Carthaginian Archaeology on Armour

Aug 2018
191
Italy
#11
Bronze greaves from a punic necropolis in Sulky/Sulci, Sardinia, 6th-5th century bc:



Corinthian helmets from Sardinia, punic period:





A Calcidic helmet (In the bottom left corner) confiscated by the police in Sardinia along with artifacts from different periods(nuragic, roman, punic):



Sardinian troops/mercenaries were present in the carthaginian army during the battle of Himera in 480 bc and in another sicilian campaign in 397-392 bc led by Mago of Carthage against the Greeks
 
Aug 2014
3,541
Australia
#12
Sardinia isn't Carthage. Numidia isn't Carthage. It is disingenuous to imply that these cultures used the same equipment. We need sites where we know the Carthaginians were actually present at the time, and even then it is often hard to tell whether the equipment was owned by a Carthaginian or a foreign mercenary (e.g. Sardinian)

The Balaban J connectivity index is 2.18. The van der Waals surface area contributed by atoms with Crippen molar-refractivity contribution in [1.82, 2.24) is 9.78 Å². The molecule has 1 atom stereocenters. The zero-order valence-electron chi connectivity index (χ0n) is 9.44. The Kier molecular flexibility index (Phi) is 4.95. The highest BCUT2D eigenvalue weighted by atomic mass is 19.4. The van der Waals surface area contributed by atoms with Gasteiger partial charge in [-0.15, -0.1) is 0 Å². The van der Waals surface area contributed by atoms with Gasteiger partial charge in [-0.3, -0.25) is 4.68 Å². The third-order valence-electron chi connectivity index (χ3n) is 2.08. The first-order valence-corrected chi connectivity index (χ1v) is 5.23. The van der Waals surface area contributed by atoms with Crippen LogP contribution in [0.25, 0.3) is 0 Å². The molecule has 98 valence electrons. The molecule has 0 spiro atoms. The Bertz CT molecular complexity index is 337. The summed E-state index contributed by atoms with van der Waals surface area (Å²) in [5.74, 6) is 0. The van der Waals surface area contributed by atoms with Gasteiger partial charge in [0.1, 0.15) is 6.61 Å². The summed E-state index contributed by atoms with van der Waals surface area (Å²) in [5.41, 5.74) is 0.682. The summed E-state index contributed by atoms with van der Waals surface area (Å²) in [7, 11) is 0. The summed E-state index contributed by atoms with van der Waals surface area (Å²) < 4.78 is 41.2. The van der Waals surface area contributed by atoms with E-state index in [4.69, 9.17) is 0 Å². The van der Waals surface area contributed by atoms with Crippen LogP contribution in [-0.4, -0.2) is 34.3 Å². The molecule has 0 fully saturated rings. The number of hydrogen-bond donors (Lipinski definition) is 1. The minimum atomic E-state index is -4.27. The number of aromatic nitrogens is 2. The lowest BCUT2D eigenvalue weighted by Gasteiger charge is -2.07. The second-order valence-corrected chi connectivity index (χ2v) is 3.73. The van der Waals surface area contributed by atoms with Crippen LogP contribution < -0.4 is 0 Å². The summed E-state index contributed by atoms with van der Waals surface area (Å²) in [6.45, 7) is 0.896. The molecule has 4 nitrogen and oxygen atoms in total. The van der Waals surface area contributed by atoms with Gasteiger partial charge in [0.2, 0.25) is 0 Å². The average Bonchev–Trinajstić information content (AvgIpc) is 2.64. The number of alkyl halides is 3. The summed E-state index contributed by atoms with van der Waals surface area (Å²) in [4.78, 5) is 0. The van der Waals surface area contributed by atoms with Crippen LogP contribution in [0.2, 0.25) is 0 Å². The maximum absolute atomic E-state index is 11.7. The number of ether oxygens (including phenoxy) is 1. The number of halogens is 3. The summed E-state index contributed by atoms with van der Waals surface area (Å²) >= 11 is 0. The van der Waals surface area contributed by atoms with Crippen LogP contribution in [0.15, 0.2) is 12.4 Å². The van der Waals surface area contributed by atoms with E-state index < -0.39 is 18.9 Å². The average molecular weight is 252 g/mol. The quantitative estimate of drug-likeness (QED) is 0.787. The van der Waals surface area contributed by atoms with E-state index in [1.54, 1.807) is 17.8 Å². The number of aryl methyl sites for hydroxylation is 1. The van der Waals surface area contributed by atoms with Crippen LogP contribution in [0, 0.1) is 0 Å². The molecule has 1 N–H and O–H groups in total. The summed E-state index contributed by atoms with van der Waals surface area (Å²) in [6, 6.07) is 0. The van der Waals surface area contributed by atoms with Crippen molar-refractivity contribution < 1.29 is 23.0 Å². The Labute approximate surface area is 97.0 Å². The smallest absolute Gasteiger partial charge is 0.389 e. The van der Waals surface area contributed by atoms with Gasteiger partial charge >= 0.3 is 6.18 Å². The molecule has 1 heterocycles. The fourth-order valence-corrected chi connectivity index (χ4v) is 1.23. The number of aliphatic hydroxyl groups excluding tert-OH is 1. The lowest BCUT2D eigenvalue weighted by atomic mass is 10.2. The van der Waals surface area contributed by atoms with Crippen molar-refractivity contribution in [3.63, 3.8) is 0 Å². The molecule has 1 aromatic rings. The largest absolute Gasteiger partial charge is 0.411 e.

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Tulius

Ad Honorem
May 2016
4,307
Portugal
#13
Bronze greaves from a punic necropolis in Sulky/Sulci, Sardinia, 6th-5th century bc:



Corinthian helmets from Sardinia, punic period:





A Calcidic helmet (In the bottom left corner) confiscated by the police in Sardinia along with artifacts from different periods(nuragic, roman, punic):



Sardinian troops/mercenaries were present in the carthaginian army during the battle of Himera in 480 bc and in another sicilian campaign in 397-392 bc led by Mago of Carthage against the Greeks
Curious to see that for this period the previous indigenous Nuragic helmet style seems to disappear in favour of foreigner designs.
 

Scaeva

Ad Honorem
Oct 2012
5,420
#16
Following the battle of Cannae many of Hannibal's troops used captured Roman equipment, so the kit with which they marched into Italy was probably not entirely different from that of the Romans. Most of the African infantry were probably what the Greeks would have called thyreophoroi. There is a Punic stele in fact that features a depiction of a thyreos, an oblong shield that was not all that different from those used by their Roman enemies.
 

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